|Project||Android App Development|
|Technologies||Illustrator, Photoshop, Keynote, iBooks Author|
The goal of this research group at Cornell was to create a sound spatialized audio conferencing system that allows participants to hear the proximity of another party's voice, based on a virtualized location. Basically, a party members of a conference call will sound as if they are on the users left or right depending on where they "sit" at a virtual conference table. As lead designer, my job was to work with my team to think of creative ways to create the best possible user interface to accomplish this task.
For the best effect, headphones are recommended. To provide a visual intuition of how the sound spatialization system works, a circle is presented in the main conference space, to provide a subtle feeling that the user is "sitting" at the head of a roundtable.
Conferences begin immediately when the first user joins a conference. By default in a one person conference, the participant sits directly across from each other, but the user can move the person around the table and place the person in a preferred location on the circle. Also, invited particpant who have not joined yet are grayed out at the bottom so that the user can know who is part of the conference.
Sound spatialization becomes more apparent once there are three or more participants. Where the participants are located will correspond to which direction their voice will appear to the user. If the particpant is to the left of the user, that participant will sound as if he is coming from the left. Similarly, participants on the right will appear to come from the right. Distance from the user is also a factor in the spatialization effect, so the participants further from the user will sound more distant.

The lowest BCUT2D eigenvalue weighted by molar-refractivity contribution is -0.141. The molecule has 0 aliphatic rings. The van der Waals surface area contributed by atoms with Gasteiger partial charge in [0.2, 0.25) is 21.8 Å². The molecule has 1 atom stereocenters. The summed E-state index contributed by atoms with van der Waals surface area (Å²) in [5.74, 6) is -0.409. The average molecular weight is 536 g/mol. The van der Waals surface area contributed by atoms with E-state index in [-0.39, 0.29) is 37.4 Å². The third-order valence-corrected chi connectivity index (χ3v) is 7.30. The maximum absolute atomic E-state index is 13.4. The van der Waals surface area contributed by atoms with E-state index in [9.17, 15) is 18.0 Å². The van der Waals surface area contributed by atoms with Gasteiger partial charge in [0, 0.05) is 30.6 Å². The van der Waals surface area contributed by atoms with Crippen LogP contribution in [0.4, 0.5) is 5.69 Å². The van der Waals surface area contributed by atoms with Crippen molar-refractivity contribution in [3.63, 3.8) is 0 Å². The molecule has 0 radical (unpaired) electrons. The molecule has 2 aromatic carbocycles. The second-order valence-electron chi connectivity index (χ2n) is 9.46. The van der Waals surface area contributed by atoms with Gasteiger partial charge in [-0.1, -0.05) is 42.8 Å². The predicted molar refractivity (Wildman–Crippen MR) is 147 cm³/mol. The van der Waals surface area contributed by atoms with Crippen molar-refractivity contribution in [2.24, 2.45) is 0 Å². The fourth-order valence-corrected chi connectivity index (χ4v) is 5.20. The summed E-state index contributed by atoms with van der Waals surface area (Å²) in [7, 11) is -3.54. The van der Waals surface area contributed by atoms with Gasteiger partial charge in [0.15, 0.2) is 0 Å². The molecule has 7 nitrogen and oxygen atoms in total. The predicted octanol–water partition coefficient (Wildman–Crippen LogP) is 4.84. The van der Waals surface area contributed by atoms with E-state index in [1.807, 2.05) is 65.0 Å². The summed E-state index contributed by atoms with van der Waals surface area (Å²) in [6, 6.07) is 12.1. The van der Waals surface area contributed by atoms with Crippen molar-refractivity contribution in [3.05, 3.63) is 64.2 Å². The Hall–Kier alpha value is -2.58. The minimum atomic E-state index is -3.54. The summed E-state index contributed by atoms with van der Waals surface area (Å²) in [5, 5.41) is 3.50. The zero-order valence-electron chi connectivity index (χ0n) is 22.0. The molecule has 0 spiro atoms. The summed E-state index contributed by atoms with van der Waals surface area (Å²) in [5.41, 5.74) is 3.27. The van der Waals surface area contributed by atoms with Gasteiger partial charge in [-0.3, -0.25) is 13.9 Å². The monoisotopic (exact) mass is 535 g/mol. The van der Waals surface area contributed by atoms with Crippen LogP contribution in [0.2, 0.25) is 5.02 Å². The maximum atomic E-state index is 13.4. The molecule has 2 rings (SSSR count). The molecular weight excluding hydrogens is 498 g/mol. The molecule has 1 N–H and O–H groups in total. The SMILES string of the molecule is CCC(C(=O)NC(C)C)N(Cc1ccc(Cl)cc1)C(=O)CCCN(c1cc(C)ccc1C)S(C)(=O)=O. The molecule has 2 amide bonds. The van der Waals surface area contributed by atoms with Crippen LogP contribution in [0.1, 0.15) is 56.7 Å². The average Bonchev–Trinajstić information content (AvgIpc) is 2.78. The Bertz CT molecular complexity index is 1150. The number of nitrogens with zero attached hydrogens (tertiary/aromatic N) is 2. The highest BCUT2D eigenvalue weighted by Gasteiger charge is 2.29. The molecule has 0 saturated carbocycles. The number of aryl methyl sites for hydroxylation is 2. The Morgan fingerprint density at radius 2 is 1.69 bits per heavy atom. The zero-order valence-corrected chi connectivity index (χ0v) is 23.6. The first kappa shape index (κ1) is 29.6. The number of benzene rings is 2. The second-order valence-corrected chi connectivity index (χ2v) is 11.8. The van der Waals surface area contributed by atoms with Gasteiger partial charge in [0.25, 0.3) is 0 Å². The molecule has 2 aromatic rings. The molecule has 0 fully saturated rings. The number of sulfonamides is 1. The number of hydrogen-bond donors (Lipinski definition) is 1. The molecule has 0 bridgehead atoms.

Not only can participants hear where other participants are located, they can move other members and arrange them in whatever way they so choose. A key part of the experience is that the user receives live feedback when a user is dragged around. Dropping a user on another will swap the two participants. Each member of the conference can have their own arrangement of the meeting space, allowing them to have their own unique experience.
Starting a conference or adding new members to an existing conference is easy. Users simply tap on the "invite participant" icon, which brings up a screen of the user's contacts. Simply clicking on their name will send both a push notification and email to the invitee, allowing them to easily join even if they're not currently using the app.
We wanted users to be able to get started as quickly as possible. Since this app is meant to be independent, users need to create an account, although we did consider the possibility of possibly using Facebook or other social media applications to allow users to more easily setup a conference.
Similar to other VoIP services, the contact information is stored in a database, and users "friend" each other through the user search.
Adding a contact can be done by accessing the contacts screen from the app dashboard. Users search for other users and tap on them to send a friend request.
Above is a gallery meant to illustrate the changes made to OpenComm since its first inception. My role was to improve the user experience from the original design. The UI has since been streamlined with a new unified theme that emphasizes simplicity and humanist elegance. Conferences have a visual cue that users can more easily relate to with the roundtable concept. Better typography choices have been made that are consistent with Android's design guidelines, so that users will find the app instantly familiar the first time they use it.